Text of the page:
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Chapter 12. TorqueBox Resource Injection

12.1. What is Resource Injection?
12.2. Basics of Resource Injection
12.3. Injectable Resources
12.4. Variants of inject(...)
12.5. Internals and Testing
12.6. Disabling the Injection Scanner

Resource injection is the term given a software architectural strategy that moves the responsibility of finding and connecting components to a container, allowing components to remain simple and testable. Components declare what they need, and when instantiated by the container, the container also satisfies those needs.

What's a resource?

A resource may be most any component within your application, ranging from instances of Java classes, to messaging destinations.

TorqueBox supports injection within the context of jobs, services, messaging-handlers, Stomplets and web applications. The two key components of using the injection capabilities are:

TorqueBox supports injection for source files in the following locations (relative to the root directory of your application):

For instance:

TorqueBox::Injectors also provides an __inject__(...) method that can be used in classes that override the inject(...) method (classes that include Enumerable, for example). It is interchangeable with the inject(...) calls in any of the injection examples.

A variety of resources may easily be injected with the inject(...) method.

CDI Resources

The Java Context and Depedency Injection (CDI) spec defines a method for managing relationships between components. CDI-enabled components may be injected by providing a fully-qualified Java class name to the inject(...) method. Typically CDI components should be packaged in a JAR archive, and placed in your application's lib/ or vendor/jars/ directory.

TorqueBox uses the JBoss Weld implementation of CDI. Please see the Weld website for more information.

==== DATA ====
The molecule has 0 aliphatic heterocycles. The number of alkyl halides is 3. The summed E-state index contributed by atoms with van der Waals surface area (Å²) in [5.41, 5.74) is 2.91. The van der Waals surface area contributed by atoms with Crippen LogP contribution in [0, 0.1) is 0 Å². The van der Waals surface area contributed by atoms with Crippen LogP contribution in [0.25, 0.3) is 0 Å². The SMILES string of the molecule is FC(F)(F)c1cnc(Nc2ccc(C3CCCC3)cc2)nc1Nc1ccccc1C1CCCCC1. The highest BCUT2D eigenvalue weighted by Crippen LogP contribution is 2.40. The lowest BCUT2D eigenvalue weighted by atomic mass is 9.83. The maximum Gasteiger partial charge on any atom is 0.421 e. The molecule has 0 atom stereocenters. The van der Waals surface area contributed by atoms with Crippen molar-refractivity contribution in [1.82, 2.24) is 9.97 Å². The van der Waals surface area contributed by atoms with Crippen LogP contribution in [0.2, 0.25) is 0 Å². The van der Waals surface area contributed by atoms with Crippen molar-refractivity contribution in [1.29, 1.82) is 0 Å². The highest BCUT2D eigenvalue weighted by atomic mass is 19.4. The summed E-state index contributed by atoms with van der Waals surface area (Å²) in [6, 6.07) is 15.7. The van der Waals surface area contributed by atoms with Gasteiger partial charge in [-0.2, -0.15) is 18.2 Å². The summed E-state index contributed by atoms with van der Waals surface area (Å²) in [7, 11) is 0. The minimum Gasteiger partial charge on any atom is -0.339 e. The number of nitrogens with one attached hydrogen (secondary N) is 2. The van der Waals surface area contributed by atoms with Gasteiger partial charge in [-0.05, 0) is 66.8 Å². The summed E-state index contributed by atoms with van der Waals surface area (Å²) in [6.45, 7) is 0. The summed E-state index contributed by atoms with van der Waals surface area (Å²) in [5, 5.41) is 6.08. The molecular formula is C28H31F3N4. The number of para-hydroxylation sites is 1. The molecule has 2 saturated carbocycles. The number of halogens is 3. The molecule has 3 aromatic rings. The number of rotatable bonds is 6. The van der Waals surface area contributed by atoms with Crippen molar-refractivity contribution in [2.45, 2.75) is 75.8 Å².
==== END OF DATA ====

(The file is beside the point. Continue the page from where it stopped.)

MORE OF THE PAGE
class MyService

  include TorqueBox::Injectors

  def initialize()
    @java_service = inject( com.mycorp.MyJavaService )


JRuby explicitly supports the simple syntax for common US-centric package names starting with com, org, net, java, and javax, amongst others. For other top-level packages based on country codes, such as pl, de, or za, to perform injection you should reference your class through the Java ruby package.

inject( Java::pl.softwaremine.PolishingService )

Messaging Destinations

Message destinations, such as queues and topics, may be injected into your components. If the argument to inject(...) includes the string fragment "/queue" or "/topic", TorqueBox will inject the relevant TorqueBox::Messaging::Queue or TorqueBox::Messaging::Topic.

Using injection is the preferred method for obtaining a reference to a destination, to ensure that your job, service or web application relying upon the destination does not begin operation until the destination has been completely provisioned.

Naming & Directory Entries

Arbitrary items within the application's naming environment may be injected if the argument to inject(...) begins with "java:comp/env".

JBoss MSC Services

JBoss Modular Service Container is the container that drives the entire TorqueBox AS. Many components are accessible as MSC Services. These may be injected by passing the ServiceName as a string to inject(...).


TorqueBox Services may be injected into your components if the argument to inject(...) begins with "service:" followed by the key used to configure the service in torquebox.yml.

While the inject(...) method is overloaded to detect the correct type of resource, there are occasions where it may guess incorrectly. To overcome this, variant are provided that explicitly direct the injection analyzer to look for a specific type of resource. For string-based injections, the previously mentioned matching rules do not apply to the injection method variants.


Injects CDI resources by literal class name.


Injects a messaging queue by literal name.


Injects a messaging topic by literal name.


Injects JNDI resources by literal name.


Injects MSC services by literal name.


Injects a TorqueBox application service component

At runtime, each inject(...) method looks up the injected resource through the TorqueBox::Registry singleton. In test environments, you may desire to populate this registry, using the merge!(...) method, which accepts a key/value Hash.

The key for each entry should match either the string argument used with inject(...), or the Ruby version of the Java class name, if performing CDI injection. The value should be an appropriate object.

For instance, the Java class of java.util.Set should be converted into a string of "Java::JavaUtil::Set" when used as an injection lookup key.

If you're not making use of injection, you can disable the injection scanner on a per-application basis. Simply add:

to your -knob.yml or torquebox.yml file, and injection scanning will be disabled for your application.